I hadn’t seen him since September 17, 1992.
That was the day James was shot in what we called the “main hallway,” a beautiful corridor with a black and white-patterned floor. His arm took the bullet meant for his chest.
James and the shooter had been friends. James said their dispute was over gambling during a game of Tonk.
I remember that day vividly. Students were upset and torn because we knew both young men. It was stupid and senseless. Oddly, I don’t remember a lot of soul-searching after the shooting. It was a chaotic year filled with chaotic days and somehow the incident didn’t register as a moment of reflection or change.
“They wouldn’t let me come back to school,” James said. “I don’t know why. I can’t remember. I finished in night school. I made it.”
James almost got shot again after a midnight basketball game at the old Arnett YMCA. A man followed him outside. “He said I wanted his girlfriend. He pulled out a .38 and it jammed.”
James decided it was time to leave Rochester. His arm rehabilitated, he served two years in the Navy.
He is now a lineman for IBEW, doing work for utility companies like RG&E. He has three children, lives in Henrietta and goes to church. He volunteers at the Boys & Girls Club and tries to encourage youth to enter his trade. “Kids think something is always supposed to be given to them. It doesn’t work that way.”
James also referees high school basketball in the Rochester City School District. He recently returned to Marshall to work a game. He hadn’t been there since the day of the shooting.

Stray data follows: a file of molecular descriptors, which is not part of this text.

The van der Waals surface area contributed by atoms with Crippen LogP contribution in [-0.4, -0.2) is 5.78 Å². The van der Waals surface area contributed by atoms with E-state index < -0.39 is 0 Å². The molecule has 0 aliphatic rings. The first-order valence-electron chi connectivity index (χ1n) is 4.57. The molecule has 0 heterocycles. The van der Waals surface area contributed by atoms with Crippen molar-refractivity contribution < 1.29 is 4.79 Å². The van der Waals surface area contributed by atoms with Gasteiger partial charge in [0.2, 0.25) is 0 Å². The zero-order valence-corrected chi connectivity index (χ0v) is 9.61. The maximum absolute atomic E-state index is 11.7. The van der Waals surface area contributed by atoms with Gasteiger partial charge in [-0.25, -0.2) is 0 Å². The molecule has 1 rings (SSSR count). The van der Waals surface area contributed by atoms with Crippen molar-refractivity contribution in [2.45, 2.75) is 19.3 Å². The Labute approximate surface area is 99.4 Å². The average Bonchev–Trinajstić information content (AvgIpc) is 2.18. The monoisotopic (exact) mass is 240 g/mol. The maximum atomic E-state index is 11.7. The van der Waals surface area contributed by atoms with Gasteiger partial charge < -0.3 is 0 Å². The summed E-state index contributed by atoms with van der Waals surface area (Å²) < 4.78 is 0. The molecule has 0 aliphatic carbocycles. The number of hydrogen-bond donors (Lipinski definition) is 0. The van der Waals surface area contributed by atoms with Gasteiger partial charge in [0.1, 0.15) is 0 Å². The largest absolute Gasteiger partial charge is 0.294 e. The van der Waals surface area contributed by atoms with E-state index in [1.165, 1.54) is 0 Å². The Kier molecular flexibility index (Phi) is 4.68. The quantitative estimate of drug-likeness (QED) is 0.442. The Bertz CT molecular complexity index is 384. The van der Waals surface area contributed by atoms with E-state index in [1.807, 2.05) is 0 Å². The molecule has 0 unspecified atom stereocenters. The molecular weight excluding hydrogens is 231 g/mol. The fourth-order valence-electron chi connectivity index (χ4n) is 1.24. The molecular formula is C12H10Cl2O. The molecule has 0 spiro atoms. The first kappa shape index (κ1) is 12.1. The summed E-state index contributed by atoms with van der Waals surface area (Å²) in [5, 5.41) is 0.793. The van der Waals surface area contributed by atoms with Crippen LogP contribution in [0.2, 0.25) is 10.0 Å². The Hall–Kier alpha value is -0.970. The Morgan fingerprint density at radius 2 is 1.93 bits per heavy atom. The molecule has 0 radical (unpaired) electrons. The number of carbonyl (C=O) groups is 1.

“I had an anxiety attack a week before the game…severely, to the point where I couldn’t eat,” James said. “I hadn’t been back, but I wanted to go back. I even walked down the hallway. It was the same.”
James believes the shooting changed the course of his life, setting him on a positive path. He isn’t sure what happened to his former friend who pulled the trigger. James believes he’s been shot a couple times and is now disabled. James isn’t mad at him. “As big as I was and as little as he was?”
James doesn’t blame Marshall for anything that happened or the way things turned out for some of our classmates. He points to family values as a key to success.
“I know we came a long way. I just don’t like to see a lot of people we used to go to school with that aren’t around anymore, that are either dead or in jail…or you hear about them on drugs.”
Most recently, we lost James McNair, Rochester’s first homicide victim of 2012. McNair was a youth mentor and a member of the Class of 1994. James attended the funeral.